13. [...] was originally posted on Akhila Kolisetty’s Be the Change series. Go ahead, take a peek, and share your comments over there.  Posted to: [...]

  14. Dollface says:

    Loving the series so far.

  15. Dollface says:

    Loving the series so far.

  16. [...] This was a guest post I wrote originally for Akhila Kolisetty’s Be The Change series. The series is filled with profound writers, so be sure to check it out. My original post is [...]

  17. [...] Be The Change Series: Rebecca Thorman, Elisa Doucette and yours truly have guest posted their Be The Change posts thus far. Really beautiful thoughts and ideas. Check ‘em all [...]

  18. [...] a related note, Akhila recently began the Be the Change blog series featuring Gen Y changemakers and she featured my “Small Step – Big Change” [...]

  19. [...] by Ms Amaka I was intelligently nudged out of inertia and procastination by a fantastic post by Akhilak. The post was on about “gaining  a deeper understanding of critical social issues and then [...]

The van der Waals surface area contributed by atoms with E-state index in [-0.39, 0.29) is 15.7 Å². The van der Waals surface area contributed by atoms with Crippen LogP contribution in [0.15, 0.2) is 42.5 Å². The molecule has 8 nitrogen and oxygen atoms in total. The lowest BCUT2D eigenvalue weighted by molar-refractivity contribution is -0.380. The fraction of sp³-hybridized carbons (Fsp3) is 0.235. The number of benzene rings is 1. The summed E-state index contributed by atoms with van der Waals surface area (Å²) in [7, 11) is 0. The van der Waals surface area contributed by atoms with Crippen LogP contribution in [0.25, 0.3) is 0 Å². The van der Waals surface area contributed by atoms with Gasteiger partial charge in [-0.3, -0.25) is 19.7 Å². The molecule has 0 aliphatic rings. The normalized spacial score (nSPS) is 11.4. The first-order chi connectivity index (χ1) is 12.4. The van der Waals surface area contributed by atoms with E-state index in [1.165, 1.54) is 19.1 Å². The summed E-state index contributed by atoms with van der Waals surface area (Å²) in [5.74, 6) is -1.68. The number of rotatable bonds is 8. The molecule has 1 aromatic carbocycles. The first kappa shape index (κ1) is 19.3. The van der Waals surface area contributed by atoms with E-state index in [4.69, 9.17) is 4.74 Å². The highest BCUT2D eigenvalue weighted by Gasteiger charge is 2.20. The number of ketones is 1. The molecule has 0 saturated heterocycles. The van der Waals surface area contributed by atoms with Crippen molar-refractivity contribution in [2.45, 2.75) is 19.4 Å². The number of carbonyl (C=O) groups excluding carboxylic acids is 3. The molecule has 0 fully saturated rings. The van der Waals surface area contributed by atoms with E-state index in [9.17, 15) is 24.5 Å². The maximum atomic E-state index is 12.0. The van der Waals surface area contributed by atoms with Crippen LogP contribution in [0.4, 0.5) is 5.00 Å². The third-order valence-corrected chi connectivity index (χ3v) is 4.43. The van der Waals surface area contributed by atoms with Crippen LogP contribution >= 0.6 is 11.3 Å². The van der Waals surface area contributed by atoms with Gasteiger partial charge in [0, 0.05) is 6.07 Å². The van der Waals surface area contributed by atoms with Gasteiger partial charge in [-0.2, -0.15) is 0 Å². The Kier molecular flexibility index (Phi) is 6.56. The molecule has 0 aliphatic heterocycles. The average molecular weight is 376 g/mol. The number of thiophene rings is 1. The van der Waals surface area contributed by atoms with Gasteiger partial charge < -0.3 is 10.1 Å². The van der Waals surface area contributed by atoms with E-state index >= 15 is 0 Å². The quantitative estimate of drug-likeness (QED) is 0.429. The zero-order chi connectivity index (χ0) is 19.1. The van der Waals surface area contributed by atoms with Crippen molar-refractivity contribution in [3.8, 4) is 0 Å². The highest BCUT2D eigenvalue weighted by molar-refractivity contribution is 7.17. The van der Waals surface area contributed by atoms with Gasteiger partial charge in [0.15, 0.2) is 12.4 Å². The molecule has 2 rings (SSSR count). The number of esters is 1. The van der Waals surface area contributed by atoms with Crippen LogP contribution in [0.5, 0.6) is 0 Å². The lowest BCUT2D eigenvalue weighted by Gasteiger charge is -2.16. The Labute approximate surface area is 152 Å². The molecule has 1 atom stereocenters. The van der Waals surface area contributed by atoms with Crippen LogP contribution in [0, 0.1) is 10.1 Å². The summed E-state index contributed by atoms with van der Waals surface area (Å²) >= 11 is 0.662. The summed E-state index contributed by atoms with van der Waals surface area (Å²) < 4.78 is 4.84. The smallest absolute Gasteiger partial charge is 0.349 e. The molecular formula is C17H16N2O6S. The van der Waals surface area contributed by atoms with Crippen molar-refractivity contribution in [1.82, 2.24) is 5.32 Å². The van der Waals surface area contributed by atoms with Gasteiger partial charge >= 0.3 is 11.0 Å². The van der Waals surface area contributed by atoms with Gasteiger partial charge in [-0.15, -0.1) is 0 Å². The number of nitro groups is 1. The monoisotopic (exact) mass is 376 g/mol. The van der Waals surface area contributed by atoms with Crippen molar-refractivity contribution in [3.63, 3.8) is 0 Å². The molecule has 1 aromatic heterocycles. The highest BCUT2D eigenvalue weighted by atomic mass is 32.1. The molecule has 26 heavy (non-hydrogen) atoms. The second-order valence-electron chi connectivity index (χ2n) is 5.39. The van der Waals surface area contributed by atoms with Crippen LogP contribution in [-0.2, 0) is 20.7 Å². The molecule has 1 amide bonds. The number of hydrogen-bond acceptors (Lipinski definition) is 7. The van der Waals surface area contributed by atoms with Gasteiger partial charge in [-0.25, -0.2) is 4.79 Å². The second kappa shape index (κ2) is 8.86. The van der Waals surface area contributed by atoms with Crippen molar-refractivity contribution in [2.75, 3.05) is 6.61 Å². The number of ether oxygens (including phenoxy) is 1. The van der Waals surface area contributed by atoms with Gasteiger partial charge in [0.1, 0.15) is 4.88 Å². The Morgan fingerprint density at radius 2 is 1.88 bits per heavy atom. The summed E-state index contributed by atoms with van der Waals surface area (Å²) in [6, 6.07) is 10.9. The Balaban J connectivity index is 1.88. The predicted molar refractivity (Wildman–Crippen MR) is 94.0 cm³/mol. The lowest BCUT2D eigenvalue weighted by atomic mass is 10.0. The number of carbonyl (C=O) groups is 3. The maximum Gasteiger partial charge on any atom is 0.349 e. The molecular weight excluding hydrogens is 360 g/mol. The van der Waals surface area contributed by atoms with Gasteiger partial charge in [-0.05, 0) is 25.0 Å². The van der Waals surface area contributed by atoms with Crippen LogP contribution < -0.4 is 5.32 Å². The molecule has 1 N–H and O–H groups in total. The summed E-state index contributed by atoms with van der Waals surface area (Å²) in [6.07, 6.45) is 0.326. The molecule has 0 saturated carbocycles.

20. [...] all talk; we take action, too. We’re committed to channeling our collective voice in way that constructively changes our own future for the better. And that’s exactly what we were doing at My Summit [...]

  21. [...] not all talk; we take action, too. We’re committed to channeling our collective voice in way thatconstructively changes our own future for the better. And that’s exactly what we were doing at My Summit [...]

  22. [...] a related note, Akhila recently began the Be the Change blog series featuring Gen Y changemakers and she featured my “Small Step – Big Change” [...]

  23. [...] a related note, Akhila recently began the Be the Change blog series featuring Gen Y changemakers and she featured my “Small Step – Big Change” [...]

  24. [...] a related note, Akhila recently began the Be the Change blog series featuring Gen Y changemakers and she featured my “Small Step – Big Change” [...]

  25. [...] onde ir a seguir.   Fonte:http://www.negociosustentavel.com/si/site/010601 Fonte da imagem: http://akhilak.com/blog/2009/09/28/be-the-change-how-gen-y-is-changing-the-world/ Compartilhe [...]